The Challenges Of Raising Chickens

It started in earnest in September with a few dropped feathers. Some days, the area around the Chicken Mansion looked like feather pillows had exploded.


Each chicken by 18 months of age began her turn molting, even little Ashley, who looks positively patchy in this photo snapped a couple weeks ago.


Molting is no fun — not for chickens and not for their keepers. As expected, egg production slowed to a trickle since the girls needed all their calories for feather production. When I’d peer into the nesting boxes, the expected eggs were replaced by a mass of feathers.


Buying expensive feed while gathering just a couple eggs daily from 11 hens means we felt cheated.  Reflecting on adorable chick photos of our girls helped sustain my affection for them. From early March 2014:



We now seem to be through the worst part of molting. Our very sad news is we lost two hens last week. Through a combination of some known and some mysterious mishaps, both Ashley and Olive are now gone.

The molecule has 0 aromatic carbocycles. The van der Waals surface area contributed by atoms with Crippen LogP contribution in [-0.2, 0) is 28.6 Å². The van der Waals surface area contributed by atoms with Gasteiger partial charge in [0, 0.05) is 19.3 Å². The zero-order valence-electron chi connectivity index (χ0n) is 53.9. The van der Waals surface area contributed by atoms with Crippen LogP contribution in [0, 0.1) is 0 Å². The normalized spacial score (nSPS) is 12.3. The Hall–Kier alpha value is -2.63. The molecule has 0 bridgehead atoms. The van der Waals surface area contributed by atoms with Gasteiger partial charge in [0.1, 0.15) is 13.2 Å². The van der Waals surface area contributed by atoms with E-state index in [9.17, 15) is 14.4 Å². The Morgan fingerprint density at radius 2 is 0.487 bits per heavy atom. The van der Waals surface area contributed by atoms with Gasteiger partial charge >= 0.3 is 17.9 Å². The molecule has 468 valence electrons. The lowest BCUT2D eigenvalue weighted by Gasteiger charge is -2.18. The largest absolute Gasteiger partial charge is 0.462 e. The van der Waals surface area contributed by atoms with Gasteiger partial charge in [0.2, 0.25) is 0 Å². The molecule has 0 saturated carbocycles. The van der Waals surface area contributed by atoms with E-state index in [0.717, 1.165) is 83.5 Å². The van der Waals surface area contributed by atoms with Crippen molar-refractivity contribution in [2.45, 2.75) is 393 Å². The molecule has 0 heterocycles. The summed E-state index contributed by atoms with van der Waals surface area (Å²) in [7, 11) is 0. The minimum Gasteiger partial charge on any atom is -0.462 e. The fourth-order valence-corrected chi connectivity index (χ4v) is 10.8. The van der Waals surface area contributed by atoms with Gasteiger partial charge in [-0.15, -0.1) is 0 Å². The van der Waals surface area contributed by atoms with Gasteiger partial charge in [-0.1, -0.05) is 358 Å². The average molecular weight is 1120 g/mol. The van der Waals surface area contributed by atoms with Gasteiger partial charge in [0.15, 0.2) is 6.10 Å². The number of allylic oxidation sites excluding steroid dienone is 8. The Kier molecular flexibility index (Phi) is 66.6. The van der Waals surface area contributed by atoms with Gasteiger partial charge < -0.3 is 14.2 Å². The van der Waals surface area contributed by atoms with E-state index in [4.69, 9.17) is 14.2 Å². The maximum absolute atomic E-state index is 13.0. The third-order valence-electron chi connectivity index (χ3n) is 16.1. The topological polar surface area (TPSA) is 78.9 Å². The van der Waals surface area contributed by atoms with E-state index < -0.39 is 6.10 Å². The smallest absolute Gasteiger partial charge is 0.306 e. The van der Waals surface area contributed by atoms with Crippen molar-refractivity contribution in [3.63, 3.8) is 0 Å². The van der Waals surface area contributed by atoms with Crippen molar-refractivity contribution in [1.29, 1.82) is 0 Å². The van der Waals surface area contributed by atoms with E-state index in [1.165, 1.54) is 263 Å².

The two funny, faithful Ameraucanas will be missed. It’s been through them that we’ve learned to love this breed, and we will continue to raise Ameraucanas beginning with chicks again in March. Ashley had the black cross on her back when we first brought her home during Ash Wednesday week 2014, like an ash cross.  Ashley was always first out of the pen for free range afternoons and had a sweet, submissive spirit that allowed me to pick her up pretty much whenever I wanted to. Black Olive with her cute crooked beak laid a lovely greenish egg that was also the best to hard boil out of all eggs since it consistently peeled like a dream.



Our other nine hens live on to explore and lay another day.

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